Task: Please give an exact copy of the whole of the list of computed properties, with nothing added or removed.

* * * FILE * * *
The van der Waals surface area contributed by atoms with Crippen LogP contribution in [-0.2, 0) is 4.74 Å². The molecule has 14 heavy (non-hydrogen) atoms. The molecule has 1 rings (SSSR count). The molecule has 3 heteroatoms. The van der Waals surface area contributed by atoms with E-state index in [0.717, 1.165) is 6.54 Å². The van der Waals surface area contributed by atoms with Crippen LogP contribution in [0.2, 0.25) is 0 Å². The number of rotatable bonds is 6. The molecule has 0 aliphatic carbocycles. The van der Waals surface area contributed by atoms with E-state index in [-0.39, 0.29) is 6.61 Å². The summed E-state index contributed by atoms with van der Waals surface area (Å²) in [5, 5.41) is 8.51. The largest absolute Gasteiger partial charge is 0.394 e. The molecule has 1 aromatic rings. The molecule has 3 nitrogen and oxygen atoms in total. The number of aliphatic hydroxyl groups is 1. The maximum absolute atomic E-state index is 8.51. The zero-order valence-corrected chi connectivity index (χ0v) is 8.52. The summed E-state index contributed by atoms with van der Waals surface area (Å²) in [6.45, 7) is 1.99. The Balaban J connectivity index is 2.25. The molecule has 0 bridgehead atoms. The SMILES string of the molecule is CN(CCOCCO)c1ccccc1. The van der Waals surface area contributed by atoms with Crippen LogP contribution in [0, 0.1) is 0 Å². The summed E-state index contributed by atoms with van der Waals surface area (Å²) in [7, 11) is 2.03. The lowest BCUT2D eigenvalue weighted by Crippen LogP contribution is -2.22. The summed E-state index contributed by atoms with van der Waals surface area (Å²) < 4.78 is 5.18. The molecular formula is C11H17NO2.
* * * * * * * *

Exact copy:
The van der Waals surface area contributed by atoms with Crippen LogP contribution in [-0.2, 0) is 4.74 Å². The molecule has 14 heavy (non-hydrogen) atoms. The molecule has 1 rings (SSSR count). The molecule has 3 heteroatoms. The van der Waals surface area contributed by atoms with E-state index in [0.717, 1.165) is 6.54 Å². The van der Waals surface area contributed by atoms with Crippen LogP contribution in [0.2, 0.25) is 0 Å². The number of rotatable bonds is 6. The molecule has 0 aliphatic carbocycles. The van der Waals surface area contributed by atoms with E-state index in [-0.39, 0.29) is 6.61 Å². The summed E-state index contributed by atoms with van der Waals surface area (Å²) in [5, 5.41) is 8.51. The largest absolute Gasteiger partial charge is 0.394 e. The molecule has 1 aromatic rings. The molecule has 3 nitrogen and oxygen atoms in total. The number of aliphatic hydroxyl groups is 1. The maximum absolute atomic E-state index is 8.51. The zero-order valence-corrected chi connectivity index (χ0v) is 8.52. The summed E-state index contributed by atoms with van der Waals surface area (Å²) in [6.45, 7) is 1.99. The Balaban J connectivity index is 2.25. The molecule has 0 bridgehead atoms. The SMILES string of the molecule is CN(CCOCCO)c1ccccc1. The van der Waals surface area contributed by atoms with Crippen LogP contribution in [0, 0.1) is 0 Å². The summed E-state index contributed by atoms with van der Waals surface area (Å²) in [7, 11) is 2.03. The lowest BCUT2D eigenvalue weighted by Crippen LogP contribution is -2.22. The summed E-state index contributed by atoms with van der Waals surface area (Å²) < 4.78 is 5.18. The molecular formula is C11H17NO2.